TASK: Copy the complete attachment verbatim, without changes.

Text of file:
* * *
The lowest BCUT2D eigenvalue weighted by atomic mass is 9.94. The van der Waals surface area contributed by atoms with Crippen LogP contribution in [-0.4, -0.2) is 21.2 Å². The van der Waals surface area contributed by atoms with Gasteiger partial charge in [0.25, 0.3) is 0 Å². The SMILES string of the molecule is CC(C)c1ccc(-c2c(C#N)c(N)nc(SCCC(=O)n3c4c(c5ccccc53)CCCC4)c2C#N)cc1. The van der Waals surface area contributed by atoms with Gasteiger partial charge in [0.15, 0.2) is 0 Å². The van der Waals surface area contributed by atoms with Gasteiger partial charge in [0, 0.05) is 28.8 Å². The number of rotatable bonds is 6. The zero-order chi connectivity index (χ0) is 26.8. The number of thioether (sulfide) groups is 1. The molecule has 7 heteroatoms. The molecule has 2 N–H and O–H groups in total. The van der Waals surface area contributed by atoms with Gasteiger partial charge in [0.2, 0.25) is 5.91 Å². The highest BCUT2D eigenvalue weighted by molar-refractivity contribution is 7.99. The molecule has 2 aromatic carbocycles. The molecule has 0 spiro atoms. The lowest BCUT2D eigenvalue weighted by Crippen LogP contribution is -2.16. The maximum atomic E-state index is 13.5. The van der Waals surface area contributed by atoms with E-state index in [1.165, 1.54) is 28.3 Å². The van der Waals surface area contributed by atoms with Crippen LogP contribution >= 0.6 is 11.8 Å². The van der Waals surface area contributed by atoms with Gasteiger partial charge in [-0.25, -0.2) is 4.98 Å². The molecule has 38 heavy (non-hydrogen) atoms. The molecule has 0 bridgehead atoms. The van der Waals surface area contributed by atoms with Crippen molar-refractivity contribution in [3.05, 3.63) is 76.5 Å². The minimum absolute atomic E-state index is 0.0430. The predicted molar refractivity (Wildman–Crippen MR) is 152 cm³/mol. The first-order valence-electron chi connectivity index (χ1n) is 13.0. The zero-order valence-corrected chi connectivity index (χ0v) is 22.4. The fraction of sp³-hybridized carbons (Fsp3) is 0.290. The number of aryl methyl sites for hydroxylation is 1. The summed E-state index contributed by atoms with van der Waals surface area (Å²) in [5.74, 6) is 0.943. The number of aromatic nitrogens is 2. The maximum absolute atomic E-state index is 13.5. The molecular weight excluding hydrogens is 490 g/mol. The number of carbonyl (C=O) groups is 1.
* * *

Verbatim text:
The lowest BCUT2D eigenvalue weighted by atomic mass is 9.94. The van der Waals surface area contributed by atoms with Crippen LogP contribution in [-0.4, -0.2) is 21.2 Å². The van der Waals surface area contributed by atoms with Gasteiger partial charge in [0.25, 0.3) is 0 Å². The SMILES string of the molecule is CC(C)c1ccc(-c2c(C#N)c(N)nc(SCCC(=O)n3c4c(c5ccccc53)CCCC4)c2C#N)cc1. The van der Waals surface area contributed by atoms with Gasteiger partial charge in [0.15, 0.2) is 0 Å². The van der Waals surface area contributed by atoms with Gasteiger partial charge in [0, 0.05) is 28.8 Å². The number of rotatable bonds is 6. The zero-order chi connectivity index (χ0) is 26.8. The number of thioether (sulfide) groups is 1. The molecule has 7 heteroatoms. The molecule has 2 N–H and O–H groups in total. The van der Waals surface area contributed by atoms with Gasteiger partial charge in [0.2, 0.25) is 5.91 Å². The highest BCUT2D eigenvalue weighted by molar-refractivity contribution is 7.99. The molecule has 2 aromatic carbocycles. The molecule has 0 spiro atoms. The lowest BCUT2D eigenvalue weighted by Crippen LogP contribution is -2.16. The maximum atomic E-state index is 13.5. The van der Waals surface area contributed by atoms with E-state index in [1.165, 1.54) is 28.3 Å². The van der Waals surface area contributed by atoms with Crippen LogP contribution >= 0.6 is 11.8 Å². The van der Waals surface area contributed by atoms with Gasteiger partial charge in [-0.25, -0.2) is 4.98 Å². The molecule has 38 heavy (non-hydrogen) atoms. The molecule has 0 bridgehead atoms. The van der Waals surface area contributed by atoms with Crippen molar-refractivity contribution in [3.05, 3.63) is 76.5 Å². The minimum absolute atomic E-state index is 0.0430. The predicted molar refractivity (Wildman–Crippen MR) is 152 cm³/mol. The first-order valence-electron chi connectivity index (χ1n) is 13.0. The zero-order valence-corrected chi connectivity index (χ0v) is 22.4. The fraction of sp³-hybridized carbons (Fsp3) is 0.290. The number of aryl methyl sites for hydroxylation is 1. The summed E-state index contributed by atoms with van der Waals surface area (Å²) in [5.74, 6) is 0.943. The number of aromatic nitrogens is 2. The maximum absolute atomic E-state index is 13.5. The molecular weight excluding hydrogens is 490 g/mol. The number of carbonyl (C=O) groups is 1.